A total of 599 passing yards by Kanoff–300 per game basically–will make him the leading career passer in Princeton history, ahead of Doug Butler ’83. Horsted needs just 71 yards to become the fourth Tiger receiver (Derek Graham and Kevin Guthrie twice) to have a 1000-yard receiving season, plus can break the season record for touchdown catches–11 by Graham and Roman Wilson–with two more. Carlson can do that, too, with three TDs.
After Week Ten, statistics may argue this is the greatest one-two receiving punch for Princeton of all time, or at least since Graham and Guthrie with Butler. Surace, not one to compare, didn’t want to go there, unlike Kanoff, who will go to these two relentlessly, not only when they are consistently open by five yards on post patterns, but on jump balls in the end zone.
At Franklin Field, Kanoff even put one up for Horsted into double coverage, and good double coverage, too, making a 50-50 ball a 33 1/3 to 66 2/3 ball. Horsted may have interfered to save an interception.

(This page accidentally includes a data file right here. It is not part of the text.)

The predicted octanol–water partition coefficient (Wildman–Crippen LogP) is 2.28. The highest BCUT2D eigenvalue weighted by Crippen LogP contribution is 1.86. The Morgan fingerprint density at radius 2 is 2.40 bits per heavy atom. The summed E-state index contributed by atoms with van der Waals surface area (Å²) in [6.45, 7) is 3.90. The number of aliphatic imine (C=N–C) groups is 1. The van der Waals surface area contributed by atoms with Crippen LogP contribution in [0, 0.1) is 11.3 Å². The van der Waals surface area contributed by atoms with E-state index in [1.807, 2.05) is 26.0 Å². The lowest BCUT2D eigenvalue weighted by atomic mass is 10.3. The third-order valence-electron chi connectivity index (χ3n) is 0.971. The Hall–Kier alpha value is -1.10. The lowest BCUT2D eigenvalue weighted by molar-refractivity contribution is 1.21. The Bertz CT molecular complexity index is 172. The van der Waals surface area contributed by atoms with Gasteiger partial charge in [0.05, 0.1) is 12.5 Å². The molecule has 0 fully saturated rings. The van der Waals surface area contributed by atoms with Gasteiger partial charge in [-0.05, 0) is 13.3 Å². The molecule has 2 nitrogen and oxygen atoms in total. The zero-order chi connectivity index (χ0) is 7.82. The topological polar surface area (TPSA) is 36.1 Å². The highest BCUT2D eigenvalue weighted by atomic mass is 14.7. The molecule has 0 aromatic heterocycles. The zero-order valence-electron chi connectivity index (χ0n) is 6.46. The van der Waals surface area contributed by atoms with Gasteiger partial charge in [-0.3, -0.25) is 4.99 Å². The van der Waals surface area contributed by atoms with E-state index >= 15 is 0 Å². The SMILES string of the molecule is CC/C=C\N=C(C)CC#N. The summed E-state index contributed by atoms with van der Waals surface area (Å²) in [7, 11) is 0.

Never mind the odds, Kanoff is willing to risk the odd turnover, so great is his confidence that two 6-4 wide receivers with wonderful body control, arms almost as long as it will take for a devout alum to get over that incomprehensible call, and hands softer than coverage as they line up on third-and-long, are going to come down with the ball. Eventually, even when the back judge correctly sees it.
And there are two of them. You want the hemlock or the strychnine? Good as they are, they make each other that much better because doubling Horsted, who has 74 catches for 116 yards per game, necessarily leaves Carlson, who has 57 receptions for 90 yards per game, in single coverage. Most opponents–Yale on Saturday likely to be included–just man up and take their chances, including with Tiger Bech, who has caught 32 for 51 yards per contest, too.
Kanoff hits Carlson and Horsted high, then the 5-9 Bech low. Got ‘em all on the winning drive at Penn that wasn’t, too, including Jordan Argue. There is an argument that can be made that he would be starting and starring, if not for this embarrassment of riches.
And all this is after losing 88 catches from last year’s championship team through graduation, not counting tight end Scott Carpenter’s 14.